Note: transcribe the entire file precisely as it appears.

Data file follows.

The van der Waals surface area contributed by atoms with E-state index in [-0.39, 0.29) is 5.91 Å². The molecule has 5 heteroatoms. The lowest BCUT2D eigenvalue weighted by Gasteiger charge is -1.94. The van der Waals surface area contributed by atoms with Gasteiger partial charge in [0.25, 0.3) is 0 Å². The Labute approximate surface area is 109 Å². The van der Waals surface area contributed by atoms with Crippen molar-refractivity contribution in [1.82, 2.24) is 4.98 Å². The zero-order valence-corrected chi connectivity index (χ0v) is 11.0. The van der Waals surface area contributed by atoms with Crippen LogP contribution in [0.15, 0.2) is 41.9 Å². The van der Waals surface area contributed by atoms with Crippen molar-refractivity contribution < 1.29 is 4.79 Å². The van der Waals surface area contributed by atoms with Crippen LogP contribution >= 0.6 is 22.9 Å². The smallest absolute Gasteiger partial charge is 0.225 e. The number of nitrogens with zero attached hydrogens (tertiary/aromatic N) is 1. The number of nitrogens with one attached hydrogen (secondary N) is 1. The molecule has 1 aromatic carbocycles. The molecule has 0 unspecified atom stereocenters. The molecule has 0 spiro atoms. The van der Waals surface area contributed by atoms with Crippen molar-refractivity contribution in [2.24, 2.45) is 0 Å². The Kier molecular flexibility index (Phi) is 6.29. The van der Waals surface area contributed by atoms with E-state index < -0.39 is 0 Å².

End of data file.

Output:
The van der Waals surface area contributed by atoms with E-state index in [-0.39, 0.29) is 5.91 Å². The molecule has 5 heteroatoms. The lowest BCUT2D eigenvalue weighted by Gasteiger charge is -1.94. The van der Waals surface area contributed by atoms with Gasteiger partial charge in [0.25, 0.3) is 0 Å². The Labute approximate surface area is 109 Å². The van der Waals surface area contributed by atoms with Crippen molar-refractivity contribution in [1.82, 2.24) is 4.98 Å². The zero-order valence-corrected chi connectivity index (χ0v) is 11.0. The van der Waals surface area contributed by atoms with Crippen LogP contribution in [0.15, 0.2) is 41.9 Å². The van der Waals surface area contributed by atoms with Crippen molar-refractivity contribution < 1.29 is 4.79 Å². The van der Waals surface area contributed by atoms with Crippen LogP contribution >= 0.6 is 22.9 Å². The smallest absolute Gasteiger partial charge is 0.225 e. The number of nitrogens with zero attached hydrogens (tertiary/aromatic N) is 1. The number of nitrogens with one attached hydrogen (secondary N) is 1. The molecule has 1 aromatic carbocycles. The molecule has 0 unspecified atom stereocenters. The molecule has 0 spiro atoms. The van der Waals surface area contributed by atoms with Crippen molar-refractivity contribution in [2.24, 2.45) is 0 Å². The Kier molecular flexibility index (Phi) is 6.29. The van der Waals surface area contributed by atoms with E-state index < -0.39 is 0 Å².